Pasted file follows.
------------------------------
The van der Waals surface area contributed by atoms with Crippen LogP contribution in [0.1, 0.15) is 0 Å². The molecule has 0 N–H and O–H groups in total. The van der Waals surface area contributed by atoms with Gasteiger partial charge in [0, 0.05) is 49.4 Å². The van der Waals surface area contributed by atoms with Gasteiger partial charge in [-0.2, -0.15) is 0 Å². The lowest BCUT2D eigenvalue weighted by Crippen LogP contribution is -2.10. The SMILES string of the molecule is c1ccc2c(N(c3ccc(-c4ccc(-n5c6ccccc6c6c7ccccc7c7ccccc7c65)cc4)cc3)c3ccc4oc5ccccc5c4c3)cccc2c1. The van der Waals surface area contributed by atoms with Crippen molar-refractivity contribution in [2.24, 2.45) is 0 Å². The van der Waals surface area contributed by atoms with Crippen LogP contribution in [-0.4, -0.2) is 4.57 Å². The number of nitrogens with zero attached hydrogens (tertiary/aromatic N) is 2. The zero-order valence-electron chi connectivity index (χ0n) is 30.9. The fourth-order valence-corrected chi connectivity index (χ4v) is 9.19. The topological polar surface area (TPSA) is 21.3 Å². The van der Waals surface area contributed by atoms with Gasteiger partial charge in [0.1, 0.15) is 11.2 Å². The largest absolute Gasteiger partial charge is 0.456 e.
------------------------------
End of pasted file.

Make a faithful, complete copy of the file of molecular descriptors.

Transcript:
The van der Waals surface area contributed by atoms with Crippen LogP contribution in [0.1, 0.15) is 0 Å². The molecule has 0 N–H and O–H groups in total. The van der Waals surface area contributed by atoms with Gasteiger partial charge in [0, 0.05) is 49.4 Å². The van der Waals surface area contributed by atoms with Gasteiger partial charge in [-0.2, -0.15) is 0 Å². The lowest BCUT2D eigenvalue weighted by Crippen LogP contribution is -2.10. The SMILES string of the molecule is c1ccc2c(N(c3ccc(-c4ccc(-n5c6ccccc6c6c7ccccc7c7ccccc7c65)cc4)cc3)c3ccc4oc5ccccc5c4c3)cccc2c1. The van der Waals surface area contributed by atoms with Crippen molar-refractivity contribution in [2.24, 2.45) is 0 Å². The van der Waals surface area contributed by atoms with Crippen LogP contribution in [-0.4, -0.2) is 4.57 Å². The number of nitrogens with zero attached hydrogens (tertiary/aromatic N) is 2. The zero-order valence-electron chi connectivity index (χ0n) is 30.9. The fourth-order valence-corrected chi connectivity index (χ4v) is 9.19. The topological polar surface area (TPSA) is 21.3 Å². The van der Waals surface area contributed by atoms with Gasteiger partial charge in [0.1, 0.15) is 11.2 Å². The largest absolute Gasteiger partial charge is 0.456 e.